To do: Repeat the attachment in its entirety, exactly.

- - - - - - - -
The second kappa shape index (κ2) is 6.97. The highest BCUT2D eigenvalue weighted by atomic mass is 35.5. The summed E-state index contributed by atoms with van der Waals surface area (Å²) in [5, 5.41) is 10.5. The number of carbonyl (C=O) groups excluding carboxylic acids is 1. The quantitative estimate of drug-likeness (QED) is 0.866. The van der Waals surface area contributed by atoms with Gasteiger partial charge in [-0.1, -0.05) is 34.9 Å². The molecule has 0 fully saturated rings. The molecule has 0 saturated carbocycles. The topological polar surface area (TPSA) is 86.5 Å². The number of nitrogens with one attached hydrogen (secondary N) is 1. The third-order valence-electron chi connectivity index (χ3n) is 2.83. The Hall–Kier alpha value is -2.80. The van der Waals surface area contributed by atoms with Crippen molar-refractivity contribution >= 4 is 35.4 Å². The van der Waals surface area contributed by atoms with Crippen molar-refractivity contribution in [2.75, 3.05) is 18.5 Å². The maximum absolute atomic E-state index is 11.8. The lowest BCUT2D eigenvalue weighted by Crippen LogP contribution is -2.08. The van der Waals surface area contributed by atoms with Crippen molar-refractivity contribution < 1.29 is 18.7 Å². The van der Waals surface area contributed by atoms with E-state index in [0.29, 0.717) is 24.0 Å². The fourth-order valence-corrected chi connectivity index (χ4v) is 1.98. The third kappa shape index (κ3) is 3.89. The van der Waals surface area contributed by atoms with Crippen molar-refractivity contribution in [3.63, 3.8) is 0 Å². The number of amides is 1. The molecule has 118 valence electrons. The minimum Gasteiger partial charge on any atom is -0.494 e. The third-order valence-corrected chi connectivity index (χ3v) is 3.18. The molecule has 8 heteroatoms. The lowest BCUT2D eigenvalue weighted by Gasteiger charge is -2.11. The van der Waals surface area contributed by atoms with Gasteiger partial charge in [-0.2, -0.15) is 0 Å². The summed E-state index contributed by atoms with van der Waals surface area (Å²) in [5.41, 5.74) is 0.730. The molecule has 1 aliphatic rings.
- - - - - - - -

The second kappa shape index (κ2) is 6.97. The highest BCUT2D eigenvalue weighted by atomic mass is 35.5. The summed E-state index contributed by atoms with van der Waals surface area (Å²) in [5, 5.41) is 10.5. The number of carbonyl (C=O) groups excluding carboxylic acids is 1. The quantitative estimate of drug-likeness (QED) is 0.866. The van der Waals surface area contributed by atoms with Gasteiger partial charge in [-0.1, -0.05) is 34.9 Å². The molecule has 0 fully saturated rings. The molecule has 0 saturated carbocycles. The topological polar surface area (TPSA) is 86.5 Å². The number of nitrogens with one attached hydrogen (secondary N) is 1. The third-order valence-electron chi connectivity index (χ3n) is 2.83. The Hall–Kier alpha value is -2.80. The van der Waals surface area contributed by atoms with Crippen molar-refractivity contribution >= 4 is 35.4 Å². The van der Waals surface area contributed by atoms with Crippen molar-refractivity contribution in [2.75, 3.05) is 18.5 Å². The maximum absolute atomic E-state index is 11.8. The lowest BCUT2D eigenvalue weighted by Crippen LogP contribution is -2.08. The van der Waals surface area contributed by atoms with Crippen molar-refractivity contribution < 1.29 is 18.7 Å². The van der Waals surface area contributed by atoms with E-state index in [0.29, 0.717) is 24.0 Å². The fourth-order valence-corrected chi connectivity index (χ4v) is 1.98. The third kappa shape index (κ3) is 3.89. The van der Waals surface area contributed by atoms with Crippen molar-refractivity contribution in [3.63, 3.8) is 0 Å². The number of amides is 1. The molecule has 118 valence electrons. The minimum Gasteiger partial charge on any atom is -0.494 e. The third-order valence-corrected chi connectivity index (χ3v) is 3.18. The molecule has 8 heteroatoms. The lowest BCUT2D eigenvalue weighted by Gasteiger charge is -2.11. The van der Waals surface area contributed by atoms with Gasteiger partial charge in [-0.2, -0.15) is 0 Å². The summed E-state index contributed by atoms with van der Waals surface area (Å²) in [5.41, 5.74) is 0.730. The molecule has 1 aliphatic rings.